U.K. far right promises vigilantism in riots

Stephen Lennon, 28, leader of the English Defense League, poses for a photograph following an interview with The Associated Press in Luton, approximately 27 miles (43 kilometers) from London, Tuesday, July 26, 2011. Lennon, leader of the English Defense League, told The Associated Press on Tuesday that he does not condone Breivik's rampage but "the fact that so many people are scared - people have to listen to that."
AP Photo/Paisley Dodds

LONDON - The leader of a British far-right group says its members are taking to the streets of British cities in an attempt to quell riots that have spread across the country for four nights.

Stephen Lennon, leader of the English Defense League, told The Associated Press that up to 1,000 members planned to turn out in Luton, where the group is based, and others areas that have suffered unrest, including the northwestern city of Manchester.

Lennon said some members had were already carrying out patrols trying to deter rioters, and that hundreds more would join them Wednesday.

"We're going to stop the riots — police obviously can't handle it," Lennon told the AP.

The far-right group was cited as an inspiration to Anders Behring Breivik who has confessed to the July 22 massacre in Norway.

London riots spread to 3 other U.K. cities
London riots said fueled by BlackBerry (Really?)
Boy helped, then robbed, during London riots

Thousands more police officers flooded London streets Tuesday in a bid to end Britain's worst rioting in a generation as nervous shopkeepers closed early and some residents stood guard to protect their neighborhoods. The unrest spread across central and northern England on a fourth night of violence driven by poor, diverse and brazen crowds of young people.

Scenes of ransacked stores, torched cars and blackened buildings frightened and outraged Britons just a year before London is to host the summer Olympic Games, and brought demands for a tougher response from law enforcement.

London's Metropolitan Police department put thousands more officers in the streets and said that by Wednesday there would be 16,000 — almost triple the number present Monday. Dozens of police were seen combing through the Canning Town area of east London as officers hunted for potential new flash points, but the department acknowledged it could not guarantee an end to the violence.

Though London saw no new unrest late Tuesday, but the chaos spread to other cities. A police station in the central England city of Nottingham was firebombed by a 40-strong mob, and hundreds of youths battled police in the northwestern city of Manchester.

Stores, offices and nursery schools across London closed early amid fears of fresh rioting. Many usually busy streets had an eerie calm as cafes, restaurants and pubs also decided to shut down for the night.

Many shops had their metal blinds pulled down, while other business owners rushed to secure plywood over their windows before nightfall.

Some London residents prepared to defend their homes and stores. Outside a Sikh temple in Southall, west London, residents stood guard and vowed to defend their place of worship if mobs of young rioters appeared. Another group marched through Enfield, in north London, aiming to deter looters.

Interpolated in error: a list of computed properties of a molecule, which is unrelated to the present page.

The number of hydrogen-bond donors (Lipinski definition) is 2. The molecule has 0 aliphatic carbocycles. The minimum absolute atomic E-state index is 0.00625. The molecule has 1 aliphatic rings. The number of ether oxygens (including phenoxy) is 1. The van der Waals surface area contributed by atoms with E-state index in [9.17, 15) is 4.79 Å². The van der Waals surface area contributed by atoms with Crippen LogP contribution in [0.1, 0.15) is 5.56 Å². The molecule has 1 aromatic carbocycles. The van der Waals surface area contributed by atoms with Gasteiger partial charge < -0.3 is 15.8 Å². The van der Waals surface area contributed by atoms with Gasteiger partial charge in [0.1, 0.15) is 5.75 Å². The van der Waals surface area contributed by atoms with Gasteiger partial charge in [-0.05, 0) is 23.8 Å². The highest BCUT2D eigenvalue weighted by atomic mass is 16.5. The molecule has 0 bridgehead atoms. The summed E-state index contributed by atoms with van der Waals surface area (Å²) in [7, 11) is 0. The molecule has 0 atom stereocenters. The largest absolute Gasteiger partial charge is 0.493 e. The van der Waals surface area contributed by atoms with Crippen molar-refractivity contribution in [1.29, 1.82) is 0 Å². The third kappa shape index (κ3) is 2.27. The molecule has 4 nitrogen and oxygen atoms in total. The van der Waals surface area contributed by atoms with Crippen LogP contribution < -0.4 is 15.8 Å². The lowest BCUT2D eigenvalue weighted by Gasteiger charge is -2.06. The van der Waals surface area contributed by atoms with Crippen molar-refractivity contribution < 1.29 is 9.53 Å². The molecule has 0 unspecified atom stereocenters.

In east London's Bethnal Green district, convenience store owner Adnan Butt, 28, said residents were tense.

"People are all at home — they're scared" of the rioters, he said.

London's deputy assistant police commissioner Steve Kavanagh vowed that large numbers of officers would remain on London's streets until calm was restored.

"We will continue with this additional policing for as long as is necessary. Our priority remains protecting the public and restoring order to our streets," he said.

In Nottingham, police said rioters had hurled firebombs though the window of a police station in the Canning Circus area of the city, but that there were no reports of injures. Eight men were arrested at the scene, where firefighters doused a blaze.

There are apparently some people who are taking the advantage of those hurt during the riots. A video that was later posted on YouTube captured a boy who looked injured and lying on the ground surrounded by a group of young people. While a good Samaritan helps the youth stand up, another person opens the boy's knapsack and robs him.

In Manchester, hundreds of youths rampaged through the city center, hurling bottles and stones at police and vandalizing stores. A women's clothing store on the city's main shopping street was set ablaze, along with a disused library in nearby Salford. Looters targeted stores selling designer clothes and expensive consumer electronics.

Neither Manchester nor Nottingham had previously been involved in unrest. There also was minor unrest for the first time in the central England locations of Leicester, Wolverhampton and West Bromwich.

Britain's riots began Saturday when an initially peaceful protest over a police shooting in London's Tottenham neighborhood turned violent. That clash has morphed into a general lawlessness in London and several other cities that police have struggled to halt with ordinary tactics. While the rioters have run off with sneakers, bikes, electronics and leather goods, they also have torched stores apparently just for the fun of seeing something burn.

Rioters, able to move quickly and regroup to avoid the police, have been left virtually unchallenged in several neighborhoods, plundering stores at will.

Police said they were considering the use of plastic bullets — blunt-nosed projectiles designed to deal punishing blows to rioters without penetrating the skin. Such weapons, formally called baton rounds, still are used to quell riots in Northern Ireland but have never been used by police on Britain's mainland.